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consideration

n. 1) payment or money. 2) a vital element in the law of contracts, consideration is a benefit which must be bargained for between the parties, and is the essential reason for a party entering into a contract. Consideration must be of value (at least to the parties), and is exchanged for the performance or promise of performance by the other party (such performance itself is consideration). In a contract, one consideration (thing given) is exchanged for another consideration. Not doing an act (forbearance) can be consideration, such as "I will pay you $1,000 not to build a road next to my fence." Sometimes consideration is "nominal," meaning it is stated for form only, such as "$10 as consideration for conveyance of title," which is used to hide the true amount being paid. Contracts may become unenforceable or rescindable (undone by rescission) for "failure of consideration" when the intended consideration is found to be worth less than expected, is damaged or destroyed, or performance is not made properly (as when the mechanic does not make the car run properly). Acts which are illegal or so immoral that they are against established public policy cannot serve as consideration for enforceable contracts. Examples: prostitution, gambling where outlawed, hiring someone to break a skater's knee or inducing someone to breach an agreement (talk someone into backing out of a promise).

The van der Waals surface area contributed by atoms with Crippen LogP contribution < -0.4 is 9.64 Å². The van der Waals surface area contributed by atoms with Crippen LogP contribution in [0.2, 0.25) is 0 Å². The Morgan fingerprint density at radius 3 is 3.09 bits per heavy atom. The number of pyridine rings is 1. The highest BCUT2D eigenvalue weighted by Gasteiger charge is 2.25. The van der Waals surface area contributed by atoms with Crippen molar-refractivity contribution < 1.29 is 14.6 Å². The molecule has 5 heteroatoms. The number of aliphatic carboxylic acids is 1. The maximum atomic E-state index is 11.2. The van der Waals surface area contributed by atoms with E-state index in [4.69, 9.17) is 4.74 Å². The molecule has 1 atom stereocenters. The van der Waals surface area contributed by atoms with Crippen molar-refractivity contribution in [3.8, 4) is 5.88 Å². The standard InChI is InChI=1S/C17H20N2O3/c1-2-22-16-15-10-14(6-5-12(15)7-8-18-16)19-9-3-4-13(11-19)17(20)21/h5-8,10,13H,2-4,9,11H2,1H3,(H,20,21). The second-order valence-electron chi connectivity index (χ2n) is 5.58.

See also: contract 

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The People's Law Dictionary by Gerald and Kathleen Hill Publisher Fine Communications

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